• Boreray – Survivors of the sheep kept by the crofters of the St Kilda archipelago off the west coast of Scotland, now living only on the island of Boreray but formerly also kept on the larger island of Hirta. Horned in both sexes (formerly often two pairs of horns), usually creamy white with dark face and legs, but may also be dark all over. Descended from earlier short-tailed Hebridean sheep, crossed with Scottish Blackface.
  • Castlemilk Moorit – From the Castlemilk estate near Glasgow in Scotland. Horned in both sexes, moorit (reddish brown). Bred as ornamental parkland animals from Manx Loaghtan, Shetland and wild Mouflon.
  • Cladagh – From Ireland, now probably extinct. Survived longest in the Aran Islands and a few were still in existence in the early 1970s. Mostly polled, white-faced, mostly with white body but some of other colours.[2][4]
  • Dala Fur sheep – From Sweden, one of the Swedish Landrace group of breeds. Males mostly horned, females polled. Usually white. Very rare.[3]
  • Estonian Ruhnu – From the Estonian island of Ruhnu. Some males horned, white or cream with grey head; some individuals have one or two wattles beneath the head; tail short or medium-length.[3]
  • Faroes – From the Faroe Islands ("Sheep Islands"). Similar to Icelandic sheep: usually horned in males, many different colours and patterns.[3][5][6]
  • Finnsheep – From Finland. Horned in males only, usually white in North America, other colours in Finland. Multiple births frequent (up to seven or even nine live lambs).
  • Gotland – From the island of Gotland, a Swedish island in the Baltic. Polled in both sexes, usually grey. Descended from the horned Gute sheep, also from Gotland.
  • Greenland – From Greenland. Mostly horned, but may be polled in either sex. Descended mainly from Icelandic and Faroes sheep transported to Greenland in the early 20th century.[3]
  • Gute – From Gotland, one of the Swedish Landrace group of breeds. Horned in males, and often in females. Many colours and patterns.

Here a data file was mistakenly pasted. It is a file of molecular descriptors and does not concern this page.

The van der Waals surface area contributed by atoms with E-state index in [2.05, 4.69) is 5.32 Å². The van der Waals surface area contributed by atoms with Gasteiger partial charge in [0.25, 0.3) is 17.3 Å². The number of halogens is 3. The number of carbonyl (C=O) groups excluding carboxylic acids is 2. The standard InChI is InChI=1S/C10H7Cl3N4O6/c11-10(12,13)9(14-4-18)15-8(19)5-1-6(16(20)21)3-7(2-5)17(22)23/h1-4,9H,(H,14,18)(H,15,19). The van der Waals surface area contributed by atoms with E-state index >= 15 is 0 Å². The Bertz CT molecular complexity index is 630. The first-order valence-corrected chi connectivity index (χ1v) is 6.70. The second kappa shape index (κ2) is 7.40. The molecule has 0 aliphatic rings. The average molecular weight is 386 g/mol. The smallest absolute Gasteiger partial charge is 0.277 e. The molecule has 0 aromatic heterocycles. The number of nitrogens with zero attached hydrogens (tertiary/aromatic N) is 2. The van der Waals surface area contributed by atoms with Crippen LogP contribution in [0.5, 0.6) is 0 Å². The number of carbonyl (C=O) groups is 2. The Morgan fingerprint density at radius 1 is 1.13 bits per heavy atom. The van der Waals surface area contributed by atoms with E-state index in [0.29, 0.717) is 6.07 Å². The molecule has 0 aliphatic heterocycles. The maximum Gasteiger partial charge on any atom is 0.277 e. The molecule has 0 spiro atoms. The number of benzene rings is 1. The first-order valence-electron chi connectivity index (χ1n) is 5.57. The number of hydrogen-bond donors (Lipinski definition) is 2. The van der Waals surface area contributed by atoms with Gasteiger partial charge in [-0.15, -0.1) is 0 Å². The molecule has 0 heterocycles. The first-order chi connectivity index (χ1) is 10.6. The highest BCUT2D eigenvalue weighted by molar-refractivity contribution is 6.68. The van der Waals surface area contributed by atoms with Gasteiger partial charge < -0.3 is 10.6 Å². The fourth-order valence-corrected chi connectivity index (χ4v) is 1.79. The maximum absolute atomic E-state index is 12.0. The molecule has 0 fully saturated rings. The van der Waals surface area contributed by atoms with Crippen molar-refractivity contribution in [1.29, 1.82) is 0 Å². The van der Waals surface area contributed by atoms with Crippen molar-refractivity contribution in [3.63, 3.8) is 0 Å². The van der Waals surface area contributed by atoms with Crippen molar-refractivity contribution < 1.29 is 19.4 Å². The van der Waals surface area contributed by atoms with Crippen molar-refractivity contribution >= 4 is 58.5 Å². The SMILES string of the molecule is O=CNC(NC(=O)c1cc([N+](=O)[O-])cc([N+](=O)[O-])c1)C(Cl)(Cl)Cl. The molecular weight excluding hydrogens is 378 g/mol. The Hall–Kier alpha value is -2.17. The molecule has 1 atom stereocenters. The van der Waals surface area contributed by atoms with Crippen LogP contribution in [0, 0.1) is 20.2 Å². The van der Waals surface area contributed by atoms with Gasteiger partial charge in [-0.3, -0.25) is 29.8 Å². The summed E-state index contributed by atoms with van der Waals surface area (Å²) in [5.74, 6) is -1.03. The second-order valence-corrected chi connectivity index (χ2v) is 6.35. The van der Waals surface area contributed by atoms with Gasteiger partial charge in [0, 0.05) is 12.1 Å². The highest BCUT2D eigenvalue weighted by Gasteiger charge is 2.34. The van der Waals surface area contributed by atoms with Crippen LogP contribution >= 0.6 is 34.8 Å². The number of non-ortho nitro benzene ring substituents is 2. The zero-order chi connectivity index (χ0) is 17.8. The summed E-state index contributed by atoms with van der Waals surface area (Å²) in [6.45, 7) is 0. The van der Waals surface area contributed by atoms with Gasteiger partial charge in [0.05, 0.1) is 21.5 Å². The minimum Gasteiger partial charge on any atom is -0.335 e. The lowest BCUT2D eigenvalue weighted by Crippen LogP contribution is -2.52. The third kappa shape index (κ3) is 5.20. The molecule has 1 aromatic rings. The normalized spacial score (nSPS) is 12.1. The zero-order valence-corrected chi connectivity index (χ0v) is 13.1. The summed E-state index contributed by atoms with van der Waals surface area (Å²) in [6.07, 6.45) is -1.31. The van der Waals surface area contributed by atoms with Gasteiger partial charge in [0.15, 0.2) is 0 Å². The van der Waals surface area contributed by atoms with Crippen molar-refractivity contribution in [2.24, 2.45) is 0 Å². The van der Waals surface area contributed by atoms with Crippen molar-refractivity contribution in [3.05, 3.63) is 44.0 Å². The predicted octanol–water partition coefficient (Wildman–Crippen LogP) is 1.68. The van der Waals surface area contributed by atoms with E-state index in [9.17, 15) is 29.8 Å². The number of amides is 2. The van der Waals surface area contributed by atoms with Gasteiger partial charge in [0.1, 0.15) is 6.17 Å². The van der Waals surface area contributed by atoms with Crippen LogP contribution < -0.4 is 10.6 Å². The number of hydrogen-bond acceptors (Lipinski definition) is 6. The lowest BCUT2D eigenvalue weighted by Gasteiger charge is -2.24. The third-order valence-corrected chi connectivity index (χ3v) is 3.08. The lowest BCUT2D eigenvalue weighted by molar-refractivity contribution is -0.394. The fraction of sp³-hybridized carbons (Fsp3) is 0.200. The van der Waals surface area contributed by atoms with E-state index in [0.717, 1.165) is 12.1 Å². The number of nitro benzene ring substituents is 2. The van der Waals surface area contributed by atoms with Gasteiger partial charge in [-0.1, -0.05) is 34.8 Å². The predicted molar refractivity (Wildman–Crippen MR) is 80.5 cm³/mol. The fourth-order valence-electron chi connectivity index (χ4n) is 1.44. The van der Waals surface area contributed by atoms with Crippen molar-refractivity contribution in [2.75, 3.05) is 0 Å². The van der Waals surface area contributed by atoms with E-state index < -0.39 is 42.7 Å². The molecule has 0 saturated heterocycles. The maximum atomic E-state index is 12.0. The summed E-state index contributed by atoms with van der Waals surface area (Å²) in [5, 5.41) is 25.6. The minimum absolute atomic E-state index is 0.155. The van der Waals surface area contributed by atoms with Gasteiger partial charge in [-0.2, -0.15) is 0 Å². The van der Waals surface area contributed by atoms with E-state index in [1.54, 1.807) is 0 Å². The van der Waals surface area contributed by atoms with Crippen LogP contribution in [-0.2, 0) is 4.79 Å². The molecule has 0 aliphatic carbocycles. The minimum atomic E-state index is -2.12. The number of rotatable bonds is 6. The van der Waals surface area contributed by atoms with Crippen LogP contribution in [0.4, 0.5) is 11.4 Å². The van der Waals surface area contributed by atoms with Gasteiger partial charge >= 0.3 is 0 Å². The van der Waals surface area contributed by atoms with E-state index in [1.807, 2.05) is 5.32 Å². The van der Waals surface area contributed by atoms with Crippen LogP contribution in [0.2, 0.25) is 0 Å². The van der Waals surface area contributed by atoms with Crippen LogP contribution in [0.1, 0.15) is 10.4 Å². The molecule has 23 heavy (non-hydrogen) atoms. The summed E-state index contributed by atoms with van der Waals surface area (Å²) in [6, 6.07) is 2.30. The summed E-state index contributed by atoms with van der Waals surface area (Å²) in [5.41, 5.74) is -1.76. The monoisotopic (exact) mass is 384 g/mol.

• Hebridean or "St Kilda" – Derived from remnants of sheep of Scottish Dunface type from the Hebrides archipelago off the west coast (but not necessarily St Kilda itself). Established as an ornamental animal in northern England in the late 19th century, becoming extinct in the Hebrides. Horned in both sexes, often with two pairs of horns. Originally varied in colour, but nowadays always black, usually fading to brown in sunlight and often greying with age. May moult naturally.
  • Heidschnucke – a group of three breeds from northern Germany. Includes:
    • German Grey Heath – Grey, horned in both sexes.
    • White Polled Heath – White, polled in both sexes.
    • White Horned Heath – White, horned in both sexes.
  • Icelandic – From Iceland. Either horned or polled, many different colours and patterns. Multiple births common. Includes the Leader Sheep, a strain bred to lead flocks of other sheep to and from their pastures.
  • Leader-sheep – see Icelandic.
  • Lítla Dímun – Lived feral on the island of Lítla Dímun in the Faroe Islands, becoming extinct in the mid-nineteenth century. Similar to the Soay; perhaps derived from the earliest European sheep, very small, black, with horns in the male only. Now replaced on the island by Faroes sheep.
  • Kerry Mountain or Kerry (not to be confused with the long-tailed Kerry Hill from Wales) – From the south-west of Ireland, became extinct in the early 20th century. Horned, both white and other colours.[2][7]